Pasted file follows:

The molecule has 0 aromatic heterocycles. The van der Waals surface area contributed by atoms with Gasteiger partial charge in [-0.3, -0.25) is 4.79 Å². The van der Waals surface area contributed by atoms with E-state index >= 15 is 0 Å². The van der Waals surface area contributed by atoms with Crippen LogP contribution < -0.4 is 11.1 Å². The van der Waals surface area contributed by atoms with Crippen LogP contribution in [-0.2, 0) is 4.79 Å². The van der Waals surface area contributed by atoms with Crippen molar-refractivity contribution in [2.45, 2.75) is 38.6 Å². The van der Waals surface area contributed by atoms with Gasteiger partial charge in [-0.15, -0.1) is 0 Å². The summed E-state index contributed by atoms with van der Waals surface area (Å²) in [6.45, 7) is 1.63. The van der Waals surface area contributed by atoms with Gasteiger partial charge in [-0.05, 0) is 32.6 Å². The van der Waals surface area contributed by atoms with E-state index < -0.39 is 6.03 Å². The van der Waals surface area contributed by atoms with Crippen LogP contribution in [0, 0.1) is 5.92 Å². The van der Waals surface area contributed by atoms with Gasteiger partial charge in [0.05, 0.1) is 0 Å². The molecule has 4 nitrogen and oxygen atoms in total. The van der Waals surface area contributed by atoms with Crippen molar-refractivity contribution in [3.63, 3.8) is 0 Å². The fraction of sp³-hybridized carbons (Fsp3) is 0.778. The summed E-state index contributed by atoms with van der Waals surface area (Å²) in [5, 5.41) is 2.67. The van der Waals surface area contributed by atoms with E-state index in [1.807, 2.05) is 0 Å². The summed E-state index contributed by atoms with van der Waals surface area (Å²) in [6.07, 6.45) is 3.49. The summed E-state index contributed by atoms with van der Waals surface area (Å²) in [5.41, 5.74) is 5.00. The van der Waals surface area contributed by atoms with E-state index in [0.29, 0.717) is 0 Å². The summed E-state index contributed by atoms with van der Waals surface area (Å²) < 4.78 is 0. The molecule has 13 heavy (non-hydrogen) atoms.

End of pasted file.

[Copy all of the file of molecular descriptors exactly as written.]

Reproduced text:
The molecule has 0 aromatic heterocycles. The van der Waals surface area contributed by atoms with Gasteiger partial charge in [-0.3, -0.25) is 4.79 Å². The van der Waals surface area contributed by atoms with E-state index >= 15 is 0 Å². The van der Waals surface area contributed by atoms with Crippen LogP contribution < -0.4 is 11.1 Å². The van der Waals surface area contributed by atoms with Crippen LogP contribution in [-0.2, 0) is 4.79 Å². The van der Waals surface area contributed by atoms with Crippen molar-refractivity contribution in [2.45, 2.75) is 38.6 Å². The van der Waals surface area contributed by atoms with Gasteiger partial charge in [-0.15, -0.1) is 0 Å². The summed E-state index contributed by atoms with van der Waals surface area (Å²) in [6.45, 7) is 1.63. The van der Waals surface area contributed by atoms with Gasteiger partial charge in [-0.05, 0) is 32.6 Å². The van der Waals surface area contributed by atoms with E-state index < -0.39 is 6.03 Å². The van der Waals surface area contributed by atoms with Crippen LogP contribution in [0, 0.1) is 5.92 Å². The van der Waals surface area contributed by atoms with Gasteiger partial charge in [0.05, 0.1) is 0 Å². The molecule has 4 nitrogen and oxygen atoms in total. The van der Waals surface area contributed by atoms with Crippen molar-refractivity contribution in [3.63, 3.8) is 0 Å². The fraction of sp³-hybridized carbons (Fsp3) is 0.778. The summed E-state index contributed by atoms with van der Waals surface area (Å²) in [5, 5.41) is 2.67. The van der Waals surface area contributed by atoms with E-state index in [1.807, 2.05) is 0 Å². The summed E-state index contributed by atoms with van der Waals surface area (Å²) in [6.07, 6.45) is 3.49. The summed E-state index contributed by atoms with van der Waals surface area (Å²) in [5.41, 5.74) is 5.00. The van der Waals surface area contributed by atoms with E-state index in [0.29, 0.717) is 0 Å². The summed E-state index contributed by atoms with van der Waals surface area (Å²) < 4.78 is 0. The molecule has 13 heavy (non-hydrogen) atoms.